Florida’s Answer to Common Core Test Cheating in Miami-Dade?

By the Florida Department of Education’s Office of Inspector General and the Miami-Dade Office of Inspector General’s refusal to investigate possible and suspected test cheating at Crestview Elementary School in the Miami-Dade School District, they may have given the citizens and taxpayers of Florida a glimpse into the strategy to handle the onslaught of test cheating due to transpire with the new Florida Standards Assessments (Common Core): Pass the buck, skip any Office of Inspector General, and let the ultimate arbitrator be a department(s) of the offending school district.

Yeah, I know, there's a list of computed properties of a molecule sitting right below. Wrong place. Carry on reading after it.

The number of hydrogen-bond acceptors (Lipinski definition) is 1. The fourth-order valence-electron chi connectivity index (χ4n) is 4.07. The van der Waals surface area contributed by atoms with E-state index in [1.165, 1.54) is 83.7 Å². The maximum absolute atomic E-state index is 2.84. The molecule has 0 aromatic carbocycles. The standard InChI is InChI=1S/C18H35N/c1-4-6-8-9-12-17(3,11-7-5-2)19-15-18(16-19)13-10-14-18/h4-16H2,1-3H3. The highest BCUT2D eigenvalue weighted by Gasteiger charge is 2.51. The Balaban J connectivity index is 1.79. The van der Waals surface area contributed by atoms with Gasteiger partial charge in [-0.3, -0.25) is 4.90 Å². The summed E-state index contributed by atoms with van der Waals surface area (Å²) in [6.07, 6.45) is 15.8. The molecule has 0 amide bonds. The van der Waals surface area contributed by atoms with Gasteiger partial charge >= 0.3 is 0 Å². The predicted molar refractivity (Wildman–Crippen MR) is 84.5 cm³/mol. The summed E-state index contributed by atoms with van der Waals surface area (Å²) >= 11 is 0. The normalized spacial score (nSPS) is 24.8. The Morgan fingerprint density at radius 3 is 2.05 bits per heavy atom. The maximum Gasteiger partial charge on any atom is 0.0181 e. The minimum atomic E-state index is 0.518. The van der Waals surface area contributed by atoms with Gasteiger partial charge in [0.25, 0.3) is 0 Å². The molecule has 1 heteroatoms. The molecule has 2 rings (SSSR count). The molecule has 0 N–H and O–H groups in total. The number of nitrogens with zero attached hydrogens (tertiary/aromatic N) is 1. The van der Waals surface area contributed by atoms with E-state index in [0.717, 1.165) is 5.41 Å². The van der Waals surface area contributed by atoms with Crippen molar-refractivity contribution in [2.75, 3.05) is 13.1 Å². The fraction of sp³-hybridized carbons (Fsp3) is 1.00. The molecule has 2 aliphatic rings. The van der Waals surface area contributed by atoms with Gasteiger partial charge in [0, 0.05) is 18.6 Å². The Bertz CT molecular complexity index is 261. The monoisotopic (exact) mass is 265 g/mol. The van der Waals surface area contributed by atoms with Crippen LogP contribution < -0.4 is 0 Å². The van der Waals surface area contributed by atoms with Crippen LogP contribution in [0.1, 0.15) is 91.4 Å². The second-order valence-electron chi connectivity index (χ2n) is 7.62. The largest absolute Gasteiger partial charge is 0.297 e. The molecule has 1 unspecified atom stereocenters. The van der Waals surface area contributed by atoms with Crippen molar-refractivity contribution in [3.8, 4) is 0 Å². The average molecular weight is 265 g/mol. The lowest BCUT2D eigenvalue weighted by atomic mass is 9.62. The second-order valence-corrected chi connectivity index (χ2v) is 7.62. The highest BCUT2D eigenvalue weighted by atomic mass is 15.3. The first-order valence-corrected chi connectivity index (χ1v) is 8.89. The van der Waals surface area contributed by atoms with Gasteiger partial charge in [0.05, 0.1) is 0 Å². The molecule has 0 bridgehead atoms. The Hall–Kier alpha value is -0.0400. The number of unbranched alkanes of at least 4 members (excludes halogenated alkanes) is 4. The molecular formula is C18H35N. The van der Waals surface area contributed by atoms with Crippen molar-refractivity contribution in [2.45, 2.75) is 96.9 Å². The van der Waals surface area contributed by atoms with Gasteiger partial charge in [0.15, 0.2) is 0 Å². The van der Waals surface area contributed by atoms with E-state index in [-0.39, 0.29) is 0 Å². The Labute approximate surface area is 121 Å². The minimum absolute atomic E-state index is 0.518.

A reasonable person may very well assume that as the State and Miami-Dade County Public Schools were caught off guard by the test cheating scandal of Adobegate at Miami Norland Senior High School that they colluded to create this tactical response of passing the buck and delay and deny and that this is their response and the lesson they learned from Adobegate.

Why can’t their response be to acknowledge the problem, deal with the perpetrators in an appropriate manner, and ensure that this problem never arises again?

The complex answer seems to be, given the State’s and M-DCPS response to Adobegate, that cheating is quietly condoned as the solution to the overwhelming burdens and unrealistic expectations posed by Florida’s version of the Common Core and its impact on teacher evaluations, contractual status, and salary.